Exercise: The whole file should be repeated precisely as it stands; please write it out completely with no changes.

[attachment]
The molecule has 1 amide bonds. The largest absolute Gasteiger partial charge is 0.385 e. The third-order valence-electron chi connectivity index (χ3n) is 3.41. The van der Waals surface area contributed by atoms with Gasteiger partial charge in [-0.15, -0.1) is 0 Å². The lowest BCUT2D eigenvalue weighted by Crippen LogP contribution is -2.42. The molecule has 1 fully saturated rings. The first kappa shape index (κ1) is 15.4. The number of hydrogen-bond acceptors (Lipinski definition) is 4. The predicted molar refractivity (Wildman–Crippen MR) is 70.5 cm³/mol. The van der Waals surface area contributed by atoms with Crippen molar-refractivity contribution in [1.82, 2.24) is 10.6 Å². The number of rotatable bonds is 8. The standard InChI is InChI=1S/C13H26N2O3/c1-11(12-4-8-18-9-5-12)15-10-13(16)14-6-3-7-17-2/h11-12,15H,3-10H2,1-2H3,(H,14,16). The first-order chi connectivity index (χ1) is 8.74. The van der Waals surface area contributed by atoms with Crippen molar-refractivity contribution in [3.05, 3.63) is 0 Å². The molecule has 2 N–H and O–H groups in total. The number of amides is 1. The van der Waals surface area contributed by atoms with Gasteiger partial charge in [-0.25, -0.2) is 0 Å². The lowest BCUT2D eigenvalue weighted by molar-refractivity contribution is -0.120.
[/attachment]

The molecule has 1 amide bonds. The largest absolute Gasteiger partial charge is 0.385 e. The third-order valence-electron chi connectivity index (χ3n) is 3.41. The van der Waals surface area contributed by atoms with Gasteiger partial charge in [-0.15, -0.1) is 0 Å². The lowest BCUT2D eigenvalue weighted by Crippen LogP contribution is -2.42. The molecule has 1 fully saturated rings. The first kappa shape index (κ1) is 15.4. The number of hydrogen-bond acceptors (Lipinski definition) is 4. The predicted molar refractivity (Wildman–Crippen MR) is 70.5 cm³/mol. The van der Waals surface area contributed by atoms with Crippen molar-refractivity contribution in [1.82, 2.24) is 10.6 Å². The number of rotatable bonds is 8. The standard InChI is InChI=1S/C13H26N2O3/c1-11(12-4-8-18-9-5-12)15-10-13(16)14-6-3-7-17-2/h11-12,15H,3-10H2,1-2H3,(H,14,16). The first-order chi connectivity index (χ1) is 8.74. The van der Waals surface area contributed by atoms with Crippen molar-refractivity contribution in [3.05, 3.63) is 0 Å². The molecule has 2 N–H and O–H groups in total. The number of amides is 1. The van der Waals surface area contributed by atoms with Gasteiger partial charge in [-0.25, -0.2) is 0 Å². The lowest BCUT2D eigenvalue weighted by molar-refractivity contribution is -0.120.